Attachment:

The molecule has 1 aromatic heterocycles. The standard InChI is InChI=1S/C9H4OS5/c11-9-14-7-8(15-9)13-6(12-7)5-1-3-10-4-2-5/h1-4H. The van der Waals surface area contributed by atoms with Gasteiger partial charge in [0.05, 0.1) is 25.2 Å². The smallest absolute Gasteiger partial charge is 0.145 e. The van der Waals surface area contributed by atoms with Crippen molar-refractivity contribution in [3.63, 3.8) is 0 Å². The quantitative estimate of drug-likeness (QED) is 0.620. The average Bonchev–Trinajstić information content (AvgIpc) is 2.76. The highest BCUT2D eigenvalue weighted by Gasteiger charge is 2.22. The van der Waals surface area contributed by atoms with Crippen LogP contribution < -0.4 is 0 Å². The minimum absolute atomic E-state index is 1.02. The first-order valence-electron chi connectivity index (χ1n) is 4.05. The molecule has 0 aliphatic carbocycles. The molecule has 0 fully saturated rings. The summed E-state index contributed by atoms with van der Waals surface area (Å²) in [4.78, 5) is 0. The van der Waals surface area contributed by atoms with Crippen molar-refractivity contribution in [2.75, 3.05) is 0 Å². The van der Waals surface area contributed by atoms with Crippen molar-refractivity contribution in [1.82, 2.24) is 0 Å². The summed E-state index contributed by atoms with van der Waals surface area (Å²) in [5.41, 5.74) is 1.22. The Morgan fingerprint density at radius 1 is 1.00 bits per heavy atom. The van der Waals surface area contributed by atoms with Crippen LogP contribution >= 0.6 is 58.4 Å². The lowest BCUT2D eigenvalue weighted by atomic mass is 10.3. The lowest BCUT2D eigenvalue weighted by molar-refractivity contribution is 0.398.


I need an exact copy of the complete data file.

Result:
The molecule has 1 aromatic heterocycles. The standard InChI is InChI=1S/C9H4OS5/c11-9-14-7-8(15-9)13-6(12-7)5-1-3-10-4-2-5/h1-4H. The van der Waals surface area contributed by atoms with Gasteiger partial charge in [0.05, 0.1) is 25.2 Å². The smallest absolute Gasteiger partial charge is 0.145 e. The van der Waals surface area contributed by atoms with Crippen molar-refractivity contribution in [3.63, 3.8) is 0 Å². The quantitative estimate of drug-likeness (QED) is 0.620. The average Bonchev–Trinajstić information content (AvgIpc) is 2.76. The highest BCUT2D eigenvalue weighted by Gasteiger charge is 2.22. The van der Waals surface area contributed by atoms with Crippen LogP contribution < -0.4 is 0 Å². The minimum absolute atomic E-state index is 1.02. The first-order valence-electron chi connectivity index (χ1n) is 4.05. The molecule has 0 aliphatic carbocycles. The molecule has 0 fully saturated rings. The summed E-state index contributed by atoms with van der Waals surface area (Å²) in [4.78, 5) is 0. The van der Waals surface area contributed by atoms with Crippen molar-refractivity contribution in [2.75, 3.05) is 0 Å². The van der Waals surface area contributed by atoms with Crippen molar-refractivity contribution in [1.82, 2.24) is 0 Å². The summed E-state index contributed by atoms with van der Waals surface area (Å²) in [5.41, 5.74) is 1.22. The Morgan fingerprint density at radius 1 is 1.00 bits per heavy atom. The van der Waals surface area contributed by atoms with Crippen LogP contribution >= 0.6 is 58.4 Å². The lowest BCUT2D eigenvalue weighted by atomic mass is 10.3. The lowest BCUT2D eigenvalue weighted by molar-refractivity contribution is 0.398.